Parent groups, unions upset at Ontario Education ministry’s school finder web site

  • April 16, 2009
{mosimage}TORONTO -It’s “discriminatory,” “demoralizing” and should be taken down.

At least that’s what an Ontario Catholic parent group is saying about a new government web site called “School Information Finder.

Brian Evoy, president of the Ontario Association of Parents in Catholic Education , said the web site allows parents to choose schools based upon some discriminating indicators such as the percentage of students from lower-income families and those who don’t speak English as a first language. Provincial test scores are also a criteria.

“What we need to say in Ontario is that all schools are equal,” Evoy told The Register, a day after an April 6 meeting in Toronto between Ontario Education Minister Kathleen Wynne and public education partners.

“It demoralizes a school community,” he said, referring to the demographic criteria and distinction between special needs and gifted students. “Why do we publicize it? It doesn’t mean a school is any better or any less.”

According to Evoy, the web site leads to a “ranking” of schools, a charge Wynne has denied.

The education ministry web site was launched during the first week of April and was originally designed to allow parents to compare three schools at a time. Among the factors listed on the web site are: the percentage of parents who have some university education, the percentage of students new to Canada from non-English and non-French-speaking countries, and the percentage of special education and gifted students.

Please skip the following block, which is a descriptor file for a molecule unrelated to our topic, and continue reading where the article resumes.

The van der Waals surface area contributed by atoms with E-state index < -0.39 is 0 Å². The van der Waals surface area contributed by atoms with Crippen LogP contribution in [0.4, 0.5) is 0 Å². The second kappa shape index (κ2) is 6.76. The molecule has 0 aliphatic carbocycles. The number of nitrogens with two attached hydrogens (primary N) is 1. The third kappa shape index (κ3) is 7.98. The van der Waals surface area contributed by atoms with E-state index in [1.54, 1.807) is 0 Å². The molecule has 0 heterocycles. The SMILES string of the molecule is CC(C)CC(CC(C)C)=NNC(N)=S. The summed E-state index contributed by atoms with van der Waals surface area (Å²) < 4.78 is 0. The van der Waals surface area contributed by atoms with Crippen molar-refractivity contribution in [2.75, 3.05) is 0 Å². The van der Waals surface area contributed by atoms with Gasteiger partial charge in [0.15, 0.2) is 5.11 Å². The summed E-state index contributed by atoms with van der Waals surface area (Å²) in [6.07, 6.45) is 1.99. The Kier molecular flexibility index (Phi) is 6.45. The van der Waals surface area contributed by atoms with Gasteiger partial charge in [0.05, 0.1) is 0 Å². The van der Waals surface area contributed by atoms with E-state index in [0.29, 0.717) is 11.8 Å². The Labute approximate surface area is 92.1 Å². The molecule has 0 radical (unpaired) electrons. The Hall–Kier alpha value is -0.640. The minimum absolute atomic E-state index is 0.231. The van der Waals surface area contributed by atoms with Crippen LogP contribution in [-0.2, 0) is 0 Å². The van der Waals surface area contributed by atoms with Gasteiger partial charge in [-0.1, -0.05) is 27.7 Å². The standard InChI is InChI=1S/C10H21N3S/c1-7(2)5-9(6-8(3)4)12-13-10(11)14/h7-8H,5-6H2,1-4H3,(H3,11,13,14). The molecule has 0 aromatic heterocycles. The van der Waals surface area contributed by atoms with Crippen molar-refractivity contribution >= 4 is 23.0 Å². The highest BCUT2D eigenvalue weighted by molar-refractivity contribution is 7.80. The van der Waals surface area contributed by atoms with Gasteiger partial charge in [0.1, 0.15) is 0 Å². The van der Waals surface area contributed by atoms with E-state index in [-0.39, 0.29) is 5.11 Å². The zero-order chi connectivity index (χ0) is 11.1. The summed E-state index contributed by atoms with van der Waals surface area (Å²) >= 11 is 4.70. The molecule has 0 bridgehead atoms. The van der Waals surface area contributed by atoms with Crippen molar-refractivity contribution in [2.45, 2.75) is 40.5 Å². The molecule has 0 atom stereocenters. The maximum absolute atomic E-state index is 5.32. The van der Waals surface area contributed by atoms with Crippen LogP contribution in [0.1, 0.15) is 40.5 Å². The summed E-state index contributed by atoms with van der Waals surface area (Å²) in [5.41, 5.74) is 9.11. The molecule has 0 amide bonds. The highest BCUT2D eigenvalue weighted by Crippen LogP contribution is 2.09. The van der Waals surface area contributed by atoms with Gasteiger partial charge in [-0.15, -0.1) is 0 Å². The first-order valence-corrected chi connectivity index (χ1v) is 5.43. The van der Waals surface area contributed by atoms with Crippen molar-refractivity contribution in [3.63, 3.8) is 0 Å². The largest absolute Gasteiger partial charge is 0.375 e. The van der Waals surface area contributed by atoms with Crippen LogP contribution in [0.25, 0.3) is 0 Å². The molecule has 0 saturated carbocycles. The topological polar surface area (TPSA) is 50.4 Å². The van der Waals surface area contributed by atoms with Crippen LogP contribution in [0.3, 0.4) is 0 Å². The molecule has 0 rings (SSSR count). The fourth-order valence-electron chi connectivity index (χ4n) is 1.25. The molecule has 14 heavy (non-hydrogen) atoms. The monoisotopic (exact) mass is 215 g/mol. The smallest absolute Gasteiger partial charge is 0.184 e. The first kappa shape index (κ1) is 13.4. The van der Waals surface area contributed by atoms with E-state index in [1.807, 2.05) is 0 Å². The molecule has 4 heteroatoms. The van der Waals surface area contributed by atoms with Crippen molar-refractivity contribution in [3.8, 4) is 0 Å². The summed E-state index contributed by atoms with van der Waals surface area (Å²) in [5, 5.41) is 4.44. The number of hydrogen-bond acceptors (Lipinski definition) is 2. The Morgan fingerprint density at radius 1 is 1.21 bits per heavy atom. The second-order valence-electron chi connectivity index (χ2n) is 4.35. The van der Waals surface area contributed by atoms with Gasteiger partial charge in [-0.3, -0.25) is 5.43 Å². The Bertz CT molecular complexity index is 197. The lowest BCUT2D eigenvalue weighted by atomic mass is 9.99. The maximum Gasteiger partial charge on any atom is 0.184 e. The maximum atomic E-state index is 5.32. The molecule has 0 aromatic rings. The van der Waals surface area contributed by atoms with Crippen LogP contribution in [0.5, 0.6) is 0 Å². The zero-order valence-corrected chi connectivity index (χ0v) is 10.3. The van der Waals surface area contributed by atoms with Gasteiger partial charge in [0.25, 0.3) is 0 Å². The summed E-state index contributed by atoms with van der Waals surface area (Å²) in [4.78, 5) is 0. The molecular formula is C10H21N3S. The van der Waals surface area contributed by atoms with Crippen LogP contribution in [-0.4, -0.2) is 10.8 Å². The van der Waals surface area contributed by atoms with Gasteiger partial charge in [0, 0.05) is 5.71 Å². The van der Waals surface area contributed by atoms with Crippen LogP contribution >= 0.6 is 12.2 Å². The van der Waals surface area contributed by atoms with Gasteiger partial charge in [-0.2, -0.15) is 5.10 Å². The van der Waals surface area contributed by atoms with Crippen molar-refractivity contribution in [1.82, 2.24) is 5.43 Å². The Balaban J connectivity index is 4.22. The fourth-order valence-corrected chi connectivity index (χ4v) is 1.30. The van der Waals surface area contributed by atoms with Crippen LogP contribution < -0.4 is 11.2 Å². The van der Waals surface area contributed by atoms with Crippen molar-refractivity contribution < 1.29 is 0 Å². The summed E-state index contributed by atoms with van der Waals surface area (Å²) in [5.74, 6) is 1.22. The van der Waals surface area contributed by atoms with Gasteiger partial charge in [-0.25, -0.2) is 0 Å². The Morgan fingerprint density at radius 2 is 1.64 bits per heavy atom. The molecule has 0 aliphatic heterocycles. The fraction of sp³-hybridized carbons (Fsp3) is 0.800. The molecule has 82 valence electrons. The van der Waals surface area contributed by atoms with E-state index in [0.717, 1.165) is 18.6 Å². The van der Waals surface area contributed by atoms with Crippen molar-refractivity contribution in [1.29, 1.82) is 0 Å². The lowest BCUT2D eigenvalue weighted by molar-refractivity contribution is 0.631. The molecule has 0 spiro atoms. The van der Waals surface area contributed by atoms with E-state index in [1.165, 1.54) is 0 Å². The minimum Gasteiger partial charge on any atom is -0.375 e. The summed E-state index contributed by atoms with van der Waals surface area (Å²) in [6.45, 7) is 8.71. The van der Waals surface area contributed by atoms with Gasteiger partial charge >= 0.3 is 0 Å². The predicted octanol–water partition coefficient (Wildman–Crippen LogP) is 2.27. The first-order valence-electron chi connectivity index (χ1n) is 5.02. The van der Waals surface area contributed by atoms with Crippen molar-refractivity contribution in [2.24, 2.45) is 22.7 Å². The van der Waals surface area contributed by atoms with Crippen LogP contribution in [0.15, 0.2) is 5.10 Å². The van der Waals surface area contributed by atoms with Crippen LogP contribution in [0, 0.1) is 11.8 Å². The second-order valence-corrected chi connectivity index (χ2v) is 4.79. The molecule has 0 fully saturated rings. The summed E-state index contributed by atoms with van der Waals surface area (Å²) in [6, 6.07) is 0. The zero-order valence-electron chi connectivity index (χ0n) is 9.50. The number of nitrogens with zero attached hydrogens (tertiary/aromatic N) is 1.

Education ministry spokesperson Patricia MacNeil said after hearing public education groups’ concerns, Wynne has decided to remove the function which allows parents to pick three schools at a time, put them in a virtual bag and compare them. MacNeil said test scores and demographic information for schools with fewer students will also be removed from the site.

But she said the web site will remain. The ministry will continue to accept feedback from its education partners and “what new information should be added.”

The information on the web site is readily available elsewhere to parents, MacNeil said, adding that it’s about “transparency” and “accountability” to parents and taxpayers.

Like Evoy, Elaine MacNeil, president of the Ontario English Catholic Teachers’ Association (OECTA) , said she was surprised by the ministry’s lack of consultation in launching the web site because she said Wynne has been more collaborative in the past. She said the web site can still continue to create a “shopping bag” mentality when parents are selecting a school for their children.

“It’s almost like social demographic profiling (where you can) choose a school that will look more like your kids,” MacNeil said.

Ontario Catholic School Trustees’ Association president Paula Peroni said she is concerned about the relevance of the web site’s criteria.

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